Reporting Features Quarterly reports unless the investor makes portfolio changes or there is a rebalancing event. Notices about goals being on track are provided on the account website, but there are no push notifications.
Tax-Loss Harvesting Yes (limited to Access Investing accounts only).
External Account Syncing/Consolidation No

User Experience

Desktop Experience

Morgan Stanley’s Access Investing is easy to start and use on an ongoing basis. The interface has a clean and somewhat minimalist look and feel. While the layout is sparse, there are pop-ups available on the pages so investors can get more information. Users can quickly find their accounts and make changes to their portfolios. When logging onto the site, you see notices related to whether the portfolio is on track to meet your goal, as well as suggestions to improve your chances of success like increasing deposits or making other changes to your portfolio.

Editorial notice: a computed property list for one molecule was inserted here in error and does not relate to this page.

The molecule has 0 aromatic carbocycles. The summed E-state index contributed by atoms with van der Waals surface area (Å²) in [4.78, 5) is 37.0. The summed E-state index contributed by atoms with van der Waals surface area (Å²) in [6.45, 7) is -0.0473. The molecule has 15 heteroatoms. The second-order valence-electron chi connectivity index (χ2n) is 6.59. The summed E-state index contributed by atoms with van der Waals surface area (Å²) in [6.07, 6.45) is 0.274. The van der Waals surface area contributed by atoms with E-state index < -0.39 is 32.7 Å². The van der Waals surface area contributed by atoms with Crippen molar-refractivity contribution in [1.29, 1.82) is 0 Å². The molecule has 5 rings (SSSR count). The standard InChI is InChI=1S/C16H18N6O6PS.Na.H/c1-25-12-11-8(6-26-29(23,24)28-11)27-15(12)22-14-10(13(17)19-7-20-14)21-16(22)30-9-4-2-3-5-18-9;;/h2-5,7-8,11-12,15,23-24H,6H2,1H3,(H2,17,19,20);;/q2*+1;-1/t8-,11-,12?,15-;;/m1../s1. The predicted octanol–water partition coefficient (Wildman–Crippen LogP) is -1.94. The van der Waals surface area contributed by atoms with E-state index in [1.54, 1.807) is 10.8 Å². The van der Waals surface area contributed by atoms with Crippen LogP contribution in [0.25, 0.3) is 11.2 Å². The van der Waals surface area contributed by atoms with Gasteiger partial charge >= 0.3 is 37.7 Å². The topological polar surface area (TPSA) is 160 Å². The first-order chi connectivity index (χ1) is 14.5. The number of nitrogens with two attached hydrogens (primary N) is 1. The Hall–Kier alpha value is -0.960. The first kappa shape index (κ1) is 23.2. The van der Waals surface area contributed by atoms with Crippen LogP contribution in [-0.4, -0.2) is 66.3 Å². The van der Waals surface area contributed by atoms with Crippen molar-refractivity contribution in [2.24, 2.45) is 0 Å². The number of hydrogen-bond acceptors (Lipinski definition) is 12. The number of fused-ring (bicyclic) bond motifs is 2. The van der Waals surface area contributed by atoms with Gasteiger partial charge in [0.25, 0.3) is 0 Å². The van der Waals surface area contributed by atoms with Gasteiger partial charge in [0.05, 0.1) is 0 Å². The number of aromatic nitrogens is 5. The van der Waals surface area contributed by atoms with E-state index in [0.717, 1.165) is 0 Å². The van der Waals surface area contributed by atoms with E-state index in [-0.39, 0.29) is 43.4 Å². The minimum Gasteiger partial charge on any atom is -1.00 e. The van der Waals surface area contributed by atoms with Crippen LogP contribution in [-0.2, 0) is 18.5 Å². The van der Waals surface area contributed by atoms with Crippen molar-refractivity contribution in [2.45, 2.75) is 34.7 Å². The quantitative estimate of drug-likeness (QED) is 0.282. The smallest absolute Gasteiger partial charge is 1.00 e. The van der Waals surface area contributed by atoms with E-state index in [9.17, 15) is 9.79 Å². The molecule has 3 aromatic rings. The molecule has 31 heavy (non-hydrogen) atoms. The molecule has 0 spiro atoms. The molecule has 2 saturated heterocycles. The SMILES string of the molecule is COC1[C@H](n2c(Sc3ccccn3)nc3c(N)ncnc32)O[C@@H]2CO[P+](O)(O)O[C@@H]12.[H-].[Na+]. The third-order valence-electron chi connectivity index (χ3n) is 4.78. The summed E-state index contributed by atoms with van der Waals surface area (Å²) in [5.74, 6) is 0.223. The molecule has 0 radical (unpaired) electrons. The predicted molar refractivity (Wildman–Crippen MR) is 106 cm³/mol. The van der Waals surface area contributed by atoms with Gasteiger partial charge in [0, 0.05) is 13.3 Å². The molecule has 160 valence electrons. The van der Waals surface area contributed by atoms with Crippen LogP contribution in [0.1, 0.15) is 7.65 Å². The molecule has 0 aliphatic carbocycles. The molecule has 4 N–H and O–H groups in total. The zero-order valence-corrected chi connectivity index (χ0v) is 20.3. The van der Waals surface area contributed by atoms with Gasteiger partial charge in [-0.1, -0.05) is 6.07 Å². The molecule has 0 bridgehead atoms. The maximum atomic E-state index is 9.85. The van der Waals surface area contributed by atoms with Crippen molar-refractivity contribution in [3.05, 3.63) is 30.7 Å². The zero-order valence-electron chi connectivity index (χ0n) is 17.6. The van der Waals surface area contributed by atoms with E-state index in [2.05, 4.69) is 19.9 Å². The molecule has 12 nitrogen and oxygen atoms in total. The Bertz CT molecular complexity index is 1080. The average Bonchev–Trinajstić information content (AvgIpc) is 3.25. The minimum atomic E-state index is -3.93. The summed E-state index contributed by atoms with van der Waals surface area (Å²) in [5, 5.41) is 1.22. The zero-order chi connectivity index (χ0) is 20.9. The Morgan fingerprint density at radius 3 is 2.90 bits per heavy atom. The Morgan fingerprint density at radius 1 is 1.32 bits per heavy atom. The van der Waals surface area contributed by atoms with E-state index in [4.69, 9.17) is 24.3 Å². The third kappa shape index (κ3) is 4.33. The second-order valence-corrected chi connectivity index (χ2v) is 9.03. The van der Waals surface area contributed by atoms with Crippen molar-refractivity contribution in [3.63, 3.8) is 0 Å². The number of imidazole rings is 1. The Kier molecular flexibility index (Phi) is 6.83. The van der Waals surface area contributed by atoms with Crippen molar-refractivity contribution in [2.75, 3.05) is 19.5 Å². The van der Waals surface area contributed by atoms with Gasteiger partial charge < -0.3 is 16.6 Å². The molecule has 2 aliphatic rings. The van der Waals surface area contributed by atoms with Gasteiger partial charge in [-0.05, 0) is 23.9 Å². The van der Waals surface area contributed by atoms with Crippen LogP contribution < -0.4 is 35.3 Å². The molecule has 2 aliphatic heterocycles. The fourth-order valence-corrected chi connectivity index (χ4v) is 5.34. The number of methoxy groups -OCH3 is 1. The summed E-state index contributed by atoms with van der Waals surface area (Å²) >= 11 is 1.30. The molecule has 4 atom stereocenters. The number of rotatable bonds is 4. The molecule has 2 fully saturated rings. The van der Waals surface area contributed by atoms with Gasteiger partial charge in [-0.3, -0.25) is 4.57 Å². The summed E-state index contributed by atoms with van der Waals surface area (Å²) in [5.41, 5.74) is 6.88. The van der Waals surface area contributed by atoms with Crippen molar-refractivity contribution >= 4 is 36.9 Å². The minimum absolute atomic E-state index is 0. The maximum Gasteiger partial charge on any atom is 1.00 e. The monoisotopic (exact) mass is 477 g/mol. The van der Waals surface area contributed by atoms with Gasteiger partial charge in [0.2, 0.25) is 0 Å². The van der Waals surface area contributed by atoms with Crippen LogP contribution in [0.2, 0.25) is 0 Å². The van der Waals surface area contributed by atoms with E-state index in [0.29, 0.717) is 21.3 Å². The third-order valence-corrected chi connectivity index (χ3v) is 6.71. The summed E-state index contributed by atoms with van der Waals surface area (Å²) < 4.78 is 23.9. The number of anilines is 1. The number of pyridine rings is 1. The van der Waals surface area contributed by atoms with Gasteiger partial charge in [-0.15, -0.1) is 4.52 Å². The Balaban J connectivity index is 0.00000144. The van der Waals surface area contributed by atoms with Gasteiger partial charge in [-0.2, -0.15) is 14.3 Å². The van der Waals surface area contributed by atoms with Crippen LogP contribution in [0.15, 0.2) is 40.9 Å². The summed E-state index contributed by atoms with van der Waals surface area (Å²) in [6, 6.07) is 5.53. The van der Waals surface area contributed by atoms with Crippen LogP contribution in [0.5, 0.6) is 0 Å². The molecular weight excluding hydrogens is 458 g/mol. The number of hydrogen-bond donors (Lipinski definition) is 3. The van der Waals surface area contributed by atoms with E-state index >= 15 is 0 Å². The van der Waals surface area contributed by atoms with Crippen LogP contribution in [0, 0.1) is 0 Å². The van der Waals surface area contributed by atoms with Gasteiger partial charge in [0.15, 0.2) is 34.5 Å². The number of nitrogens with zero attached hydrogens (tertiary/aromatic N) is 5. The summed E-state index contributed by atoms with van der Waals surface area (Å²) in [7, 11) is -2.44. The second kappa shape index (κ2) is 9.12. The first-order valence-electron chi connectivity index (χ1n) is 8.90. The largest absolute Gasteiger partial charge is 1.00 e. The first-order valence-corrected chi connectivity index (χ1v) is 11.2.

Mobile Experience

The mobile app experience with Morgan Stanley’s Access Investing is nearly identical to the desktop experience, with some minor changes in layout to accommodate a mobile experience.  The graphics, pictures, setup process, and supporting information are presented in the same easy-to-use interface as the desktop version.

Customer Service

Customer service for Morgan Stanley Access Investing accounts is sparse. There is 24/7 access for general account issues, such as login issues or basic account access. There is a dedicated support group for Access Investing, but they are only available during the week from 8:30 AM to 7:30 PM EST and the hours were not provided on the website. There is no chat or chatbox option for support. There is a frequently asked questions page for Access Investing, but it wasn’t functional during our testing.